Because this really is splendid. Billy Gordon, who’d lent his awesome raw R&B sandpapery pipes to the Contours’ excellent debut single Whole Lotta Woman, here gives a reprise on lead, and he’s perfectly suited to this song. The slightly baffling speech patterns of the intro (You broke my heart / ‘Cos I couldn’t dance / You didn’t EVEN / Want me around / And now I’m BACK / to let YOU know / I can really shake ’em down), delivered over a bed of high plucked guitar that sounds more like an Italian mandolin mixed with musical saw, are endearing more than anything else. Then the song proper kicks in, and it’s irresistible, carried by two things, Gordon’s screaming vocal and the soaring, Twist And Shout harmonies of the chorus. (They still can’t really sing, but on this one song, it doesn’t really matter.) There are also some other nice touches – infectious handclaps, a sneaky false ending at 2:27 where the music fades down before crashing back in unexpectedly, a lengthy, silly bridge where the backing vocals are buttressed by a series of Brrmm bom bom bom throat noises – and the whole thing really screams “throwaway fun”, a mix that couldn’t help but become a success on the dancefloors of America.

The Contours' only Motown LP, 1962's 'Do You Love Me', which featured this song.  Digital image from an original scan by Gordon Frewin. All applicable rights reserved.All of that being said, it’s very simplistic and surprisingly dated, even by the standards of the other stuff Motown was putting out in the summer of 1962. A rough and ready R&B attack combined with a Fifties rock and roll setting, a variation on something old rather than a first appearance of something new, this was actually following what turned out to be a musical dead-end, though obviously nobody knew it at the time. This is pretty much the furthest Motown would end up going in this particular direction before all possibility of further development was exhausted.

Despite the litany of varied dance crazes reeled off by Gordon during the course of the song (I can mashed potato, I can do the Twist), at its heart Do You Love Me is really just some Twist music, dressed up as a raucous R&B/rock ‘n’ roll freak-out. This isn’t so surprising when you consider less than six months had passed since Motown had poured a not insubstantial amount of time and money into chasing Twist craze dollars, knocking out three different singles in short order all based on the Twist phenomenon, not to mention the Contours’ previous single, The Stretch, an engaging but ill-advised bid by Berry Gordy to kick-start his own nationwide teenage dance sensation. Ironic, then, that Gordy should tap into that market with a light-hearted, hugely entertaining throwaway record like this.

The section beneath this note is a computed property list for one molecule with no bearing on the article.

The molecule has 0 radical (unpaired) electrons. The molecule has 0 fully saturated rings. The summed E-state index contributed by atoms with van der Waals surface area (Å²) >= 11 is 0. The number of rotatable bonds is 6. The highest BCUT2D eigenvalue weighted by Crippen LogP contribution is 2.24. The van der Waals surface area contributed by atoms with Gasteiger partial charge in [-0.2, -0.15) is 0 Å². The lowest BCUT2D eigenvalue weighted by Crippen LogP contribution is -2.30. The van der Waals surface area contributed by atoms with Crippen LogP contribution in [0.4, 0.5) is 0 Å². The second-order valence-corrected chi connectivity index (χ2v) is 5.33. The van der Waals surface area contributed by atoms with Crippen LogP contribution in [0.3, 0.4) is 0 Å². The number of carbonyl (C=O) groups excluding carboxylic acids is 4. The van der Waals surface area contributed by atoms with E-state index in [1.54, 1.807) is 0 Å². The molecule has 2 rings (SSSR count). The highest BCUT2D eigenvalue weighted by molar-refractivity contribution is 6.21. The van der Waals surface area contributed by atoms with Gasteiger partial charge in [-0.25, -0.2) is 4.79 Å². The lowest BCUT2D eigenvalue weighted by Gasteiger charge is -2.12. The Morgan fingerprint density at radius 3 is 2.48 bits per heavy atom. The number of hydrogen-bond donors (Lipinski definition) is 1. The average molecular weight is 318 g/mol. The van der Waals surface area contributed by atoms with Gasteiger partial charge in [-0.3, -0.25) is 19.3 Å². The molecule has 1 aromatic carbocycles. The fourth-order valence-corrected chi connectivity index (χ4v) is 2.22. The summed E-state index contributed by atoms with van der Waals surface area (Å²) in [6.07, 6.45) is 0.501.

A cover version by white British band Brian Poole and the Tremeloes, re-timed slightly, with a rockier arrangement and omitting the false ending, shot to Number One in the UK (where the Contours’ original was picked up for release by Oriole Records, but did nothing), the first Jobete song to do so, and it was only the release of Dirty Dancing and its two mega-selling soundtrack albums in the late Eighties that made the Contours’ version the better-known of the two here. So, if there was ever a reason to be grateful to Patrick Swayze, this is it.

The Temptations themselves never ended up cutting a version of Do You Love Me (a ropey 1990s tribute album job notwithstanding), though the Miracles and the Supremes both later had a go; like the Tremeloes’ effort, all three versions seem artificial and contrived in the face of the unbounded joy and exuberance of the crazed original.

No, this is the definitive version of this song, and a good example of an inspired match between performer and material; the Contours’ performance makes a thin song into a super record, while Berry Gordy’s song briefly makes a bunch of tone-deaf dancers into a star recording group. A musical dead end it might be, but it’s excellent fun all the same.



(I’ve had MY say, now it’s your turn. Agree? Disagree? Leave a comment, or click the thumbs at the bottom there. Dissent is encouraged!)

You’re reading Motown Junkies, an attempt to review every Motown A- and B-side ever released. Click on the “previous” and “next” buttons below to go back and forth through the catalogue, or visit the Master Index for a full list of reviews so far.

(Or maybe you’re only interested in The Contours? Click for more.)

Mickey McCullers
“I’ll Cry A Million Tears”
The Contours
“Move Mr Man”